The Invisible Man Literary Analysis

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The Invisible Man narrates young black man´s process of self-discovering and self-growing and his struggle to gain recognition and to define his identity in a white American patriarchal society. Although the most relevant aspect in the novel is the fight the protagonist faces in order to obtain equality between races and gain visibility in the society, female characters seem to be completely forgotten, denied and lacking visibility and autonomy. Women´s othering and the oppression of a Western patriarchal system makes them as invisible throughout the novel as the protagonist-or even more-. In addition, female representatives in the novel are reduced to established roles and stereotypes which deny them any kind of individual personality. This…show more content…
In fact, her story is relevant just because of her pregnancy and what it means for her father. The race struggle and inequality seem to be the real reason why everything began; Trueblood experiences the uncontrollable feeling that the patriarchal system, whose basis are established by the white community, is failing in him. Jim´s economic situation makes him realise that he is losing his role as the head of the family and that he cannot fulfil his wishes of equalling his status to that of white men. Having no control over his daughter´s sentimental, and especially sexual life, Trueblood feels that his virility and his role as father is lost and thus, he finds in raping her the mean to reassert his…show more content…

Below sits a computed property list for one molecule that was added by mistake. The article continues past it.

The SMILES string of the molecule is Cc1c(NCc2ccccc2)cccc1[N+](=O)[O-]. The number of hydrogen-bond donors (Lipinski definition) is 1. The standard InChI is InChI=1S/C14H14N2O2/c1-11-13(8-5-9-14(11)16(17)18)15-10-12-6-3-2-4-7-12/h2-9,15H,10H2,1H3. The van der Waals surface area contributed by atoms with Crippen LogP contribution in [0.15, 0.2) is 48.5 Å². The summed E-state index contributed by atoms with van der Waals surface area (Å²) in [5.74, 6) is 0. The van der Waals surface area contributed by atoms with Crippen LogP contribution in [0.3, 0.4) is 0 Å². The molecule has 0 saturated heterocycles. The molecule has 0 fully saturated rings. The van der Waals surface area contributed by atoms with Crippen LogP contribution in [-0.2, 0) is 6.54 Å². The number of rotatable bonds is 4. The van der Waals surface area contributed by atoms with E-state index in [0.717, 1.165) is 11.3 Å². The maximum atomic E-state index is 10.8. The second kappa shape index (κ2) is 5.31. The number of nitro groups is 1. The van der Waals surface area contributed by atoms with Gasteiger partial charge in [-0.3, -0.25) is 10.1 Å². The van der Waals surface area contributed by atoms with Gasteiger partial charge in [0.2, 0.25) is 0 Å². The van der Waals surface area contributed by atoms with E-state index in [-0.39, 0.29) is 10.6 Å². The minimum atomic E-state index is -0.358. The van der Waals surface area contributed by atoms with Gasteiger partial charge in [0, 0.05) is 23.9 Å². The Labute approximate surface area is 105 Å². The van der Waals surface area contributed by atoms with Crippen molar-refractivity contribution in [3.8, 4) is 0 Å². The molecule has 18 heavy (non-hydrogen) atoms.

Thus, from the whore, seductress and sexually objectified woman, which has been described previously, we turn to the Madonna and maternal stereotype. As Yolanda Pierce writes in “The Invisible Women in Ellison´s Invisible Man”, Mary is represented as “a typical “mammy” figure, existing only to serve the needs of others” (158). Mary is denied throughout the novel any kind of sexual desire or personal identity; she is useful in the novel as long as she serves the protagonist´s needs, acting as his guardian angel. Mary´s help is the only way in which he is able to fulfil his expectations and overcome the economic barriers he finds in his new life in New York. However, it seems that Mary tries to live the activism and the struggle that the protagonist represents through him; she is very aware that due to her age, race and gender, she is not able to obtain any success in her life and she is not directly useful to any
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